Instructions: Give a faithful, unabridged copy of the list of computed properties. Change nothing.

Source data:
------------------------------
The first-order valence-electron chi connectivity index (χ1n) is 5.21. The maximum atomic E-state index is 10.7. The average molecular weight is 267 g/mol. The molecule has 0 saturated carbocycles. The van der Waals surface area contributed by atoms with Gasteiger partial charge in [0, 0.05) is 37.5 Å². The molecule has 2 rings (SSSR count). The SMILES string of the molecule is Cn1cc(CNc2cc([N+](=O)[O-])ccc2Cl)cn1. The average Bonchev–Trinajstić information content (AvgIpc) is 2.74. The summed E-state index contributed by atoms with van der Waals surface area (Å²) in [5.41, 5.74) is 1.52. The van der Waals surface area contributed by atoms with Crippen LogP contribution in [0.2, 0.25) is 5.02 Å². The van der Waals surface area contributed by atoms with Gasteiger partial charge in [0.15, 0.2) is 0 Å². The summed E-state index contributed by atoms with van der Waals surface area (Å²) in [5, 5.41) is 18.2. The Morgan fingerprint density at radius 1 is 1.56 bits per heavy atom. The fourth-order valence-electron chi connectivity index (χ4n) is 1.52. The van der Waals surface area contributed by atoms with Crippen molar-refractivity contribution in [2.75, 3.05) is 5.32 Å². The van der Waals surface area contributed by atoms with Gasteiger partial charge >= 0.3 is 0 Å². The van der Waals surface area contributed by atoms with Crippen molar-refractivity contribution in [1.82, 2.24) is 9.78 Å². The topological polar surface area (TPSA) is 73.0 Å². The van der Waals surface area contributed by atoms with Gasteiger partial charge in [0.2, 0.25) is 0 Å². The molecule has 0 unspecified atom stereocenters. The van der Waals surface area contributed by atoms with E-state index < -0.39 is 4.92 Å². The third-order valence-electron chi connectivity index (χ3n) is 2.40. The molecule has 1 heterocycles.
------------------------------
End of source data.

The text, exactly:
The first-order valence-electron chi connectivity index (χ1n) is 5.21. The maximum atomic E-state index is 10.7. The average molecular weight is 267 g/mol. The molecule has 0 saturated carbocycles. The van der Waals surface area contributed by atoms with Gasteiger partial charge in [0, 0.05) is 37.5 Å². The molecule has 2 rings (SSSR count). The SMILES string of the molecule is Cn1cc(CNc2cc([N+](=O)[O-])ccc2Cl)cn1. The average Bonchev–Trinajstić information content (AvgIpc) is 2.74. The summed E-state index contributed by atoms with van der Waals surface area (Å²) in [5.41, 5.74) is 1.52. The van der Waals surface area contributed by atoms with Crippen LogP contribution in [0.2, 0.25) is 5.02 Å². The van der Waals surface area contributed by atoms with Gasteiger partial charge in [0.15, 0.2) is 0 Å². The summed E-state index contributed by atoms with van der Waals surface area (Å²) in [5, 5.41) is 18.2. The Morgan fingerprint density at radius 1 is 1.56 bits per heavy atom. The fourth-order valence-electron chi connectivity index (χ4n) is 1.52. The van der Waals surface area contributed by atoms with Crippen molar-refractivity contribution in [2.75, 3.05) is 5.32 Å². The van der Waals surface area contributed by atoms with Gasteiger partial charge >= 0.3 is 0 Å². The van der Waals surface area contributed by atoms with Crippen molar-refractivity contribution in [1.82, 2.24) is 9.78 Å². The topological polar surface area (TPSA) is 73.0 Å². The van der Waals surface area contributed by atoms with Gasteiger partial charge in [0.2, 0.25) is 0 Å². The molecule has 0 unspecified atom stereocenters. The van der Waals surface area contributed by atoms with E-state index < -0.39 is 4.92 Å². The third-order valence-electron chi connectivity index (χ3n) is 2.40. The molecule has 1 heterocycles.